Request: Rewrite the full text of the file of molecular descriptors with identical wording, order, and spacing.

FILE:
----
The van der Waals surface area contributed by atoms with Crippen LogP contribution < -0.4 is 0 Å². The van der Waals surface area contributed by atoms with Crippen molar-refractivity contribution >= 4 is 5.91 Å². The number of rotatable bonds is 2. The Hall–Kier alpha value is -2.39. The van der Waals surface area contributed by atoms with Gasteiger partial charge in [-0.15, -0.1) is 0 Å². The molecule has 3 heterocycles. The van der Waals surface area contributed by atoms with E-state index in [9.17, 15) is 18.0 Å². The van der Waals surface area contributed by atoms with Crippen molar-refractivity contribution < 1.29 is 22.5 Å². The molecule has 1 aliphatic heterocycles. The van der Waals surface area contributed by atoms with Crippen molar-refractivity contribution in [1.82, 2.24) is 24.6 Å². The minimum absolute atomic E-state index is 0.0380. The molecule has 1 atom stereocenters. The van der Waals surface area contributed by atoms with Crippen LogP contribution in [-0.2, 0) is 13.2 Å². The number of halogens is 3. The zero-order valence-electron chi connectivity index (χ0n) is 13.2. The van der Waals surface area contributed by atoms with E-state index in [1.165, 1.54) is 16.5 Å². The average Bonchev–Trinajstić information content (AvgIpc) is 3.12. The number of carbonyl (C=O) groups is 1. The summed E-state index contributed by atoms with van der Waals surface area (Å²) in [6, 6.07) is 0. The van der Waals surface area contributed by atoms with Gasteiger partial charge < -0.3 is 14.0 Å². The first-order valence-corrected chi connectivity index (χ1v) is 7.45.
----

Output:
The van der Waals surface area contributed by atoms with Crippen LogP contribution < -0.4 is 0 Å². The van der Waals surface area contributed by atoms with Crippen molar-refractivity contribution >= 4 is 5.91 Å². The number of rotatable bonds is 2. The Hall–Kier alpha value is -2.39. The van der Waals surface area contributed by atoms with Gasteiger partial charge in [-0.15, -0.1) is 0 Å². The molecule has 3 heterocycles. The van der Waals surface area contributed by atoms with E-state index in [9.17, 15) is 18.0 Å². The van der Waals surface area contributed by atoms with Crippen molar-refractivity contribution < 1.29 is 22.5 Å². The molecule has 1 aliphatic heterocycles. The van der Waals surface area contributed by atoms with Crippen molar-refractivity contribution in [1.82, 2.24) is 24.6 Å². The minimum absolute atomic E-state index is 0.0380. The molecule has 1 atom stereocenters. The van der Waals surface area contributed by atoms with Crippen LogP contribution in [-0.2, 0) is 13.2 Å². The number of halogens is 3. The zero-order valence-electron chi connectivity index (χ0n) is 13.2. The van der Waals surface area contributed by atoms with E-state index in [1.165, 1.54) is 16.5 Å². The average Bonchev–Trinajstić information content (AvgIpc) is 3.12. The number of carbonyl (C=O) groups is 1. The summed E-state index contributed by atoms with van der Waals surface area (Å²) in [6, 6.07) is 0. The van der Waals surface area contributed by atoms with Gasteiger partial charge < -0.3 is 14.0 Å². The first-order valence-corrected chi connectivity index (χ1v) is 7.45.